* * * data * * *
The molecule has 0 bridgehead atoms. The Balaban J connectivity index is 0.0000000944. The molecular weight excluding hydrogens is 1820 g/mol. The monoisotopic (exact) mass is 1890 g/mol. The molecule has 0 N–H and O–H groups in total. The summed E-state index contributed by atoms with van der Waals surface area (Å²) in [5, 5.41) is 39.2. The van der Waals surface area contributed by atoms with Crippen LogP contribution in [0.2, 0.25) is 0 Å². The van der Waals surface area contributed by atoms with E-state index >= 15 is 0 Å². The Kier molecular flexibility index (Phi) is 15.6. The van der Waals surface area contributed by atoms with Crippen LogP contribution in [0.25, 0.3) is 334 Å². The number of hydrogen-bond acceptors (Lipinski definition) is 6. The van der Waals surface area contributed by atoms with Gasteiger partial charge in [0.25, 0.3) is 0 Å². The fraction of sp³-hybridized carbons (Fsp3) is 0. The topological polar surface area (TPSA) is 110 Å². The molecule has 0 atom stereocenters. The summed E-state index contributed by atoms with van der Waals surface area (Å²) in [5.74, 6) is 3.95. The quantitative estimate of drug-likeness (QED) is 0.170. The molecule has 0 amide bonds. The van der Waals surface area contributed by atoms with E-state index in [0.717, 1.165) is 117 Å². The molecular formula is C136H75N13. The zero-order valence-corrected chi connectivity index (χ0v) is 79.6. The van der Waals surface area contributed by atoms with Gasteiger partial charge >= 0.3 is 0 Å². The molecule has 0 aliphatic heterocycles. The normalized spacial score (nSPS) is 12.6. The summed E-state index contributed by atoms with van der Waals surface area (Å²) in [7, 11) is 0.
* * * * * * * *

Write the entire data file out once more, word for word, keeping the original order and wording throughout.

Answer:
The molecule has 0 bridgehead atoms. The Balaban J connectivity index is 0.0000000944. The molecular weight excluding hydrogens is 1820 g/mol. The monoisotopic (exact) mass is 1890 g/mol. The molecule has 0 N–H and O–H groups in total. The summed E-state index contributed by atoms with van der Waals surface area (Å²) in [5, 5.41) is 39.2. The van der Waals surface area contributed by atoms with Crippen LogP contribution in [0.2, 0.25) is 0 Å². The van der Waals surface area contributed by atoms with E-state index >= 15 is 0 Å². The Kier molecular flexibility index (Phi) is 15.6. The van der Waals surface area contributed by atoms with Crippen LogP contribution in [0.25, 0.3) is 334 Å². The number of hydrogen-bond acceptors (Lipinski definition) is 6. The van der Waals surface area contributed by atoms with Gasteiger partial charge in [0.25, 0.3) is 0 Å². The fraction of sp³-hybridized carbons (Fsp3) is 0. The topological polar surface area (TPSA) is 110 Å². The molecule has 0 atom stereocenters. The summed E-state index contributed by atoms with van der Waals surface area (Å²) in [5.74, 6) is 3.95. The quantitative estimate of drug-likeness (QED) is 0.170. The molecule has 0 amide bonds. The van der Waals surface area contributed by atoms with E-state index in [0.717, 1.165) is 117 Å². The molecular formula is C136H75N13. The zero-order valence-corrected chi connectivity index (χ0v) is 79.6. The van der Waals surface area contributed by atoms with Gasteiger partial charge >= 0.3 is 0 Å². The molecule has 0 aliphatic heterocycles. The normalized spacial score (nSPS) is 12.6. The summed E-state index contributed by atoms with van der Waals surface area (Å²) in [7, 11) is 0.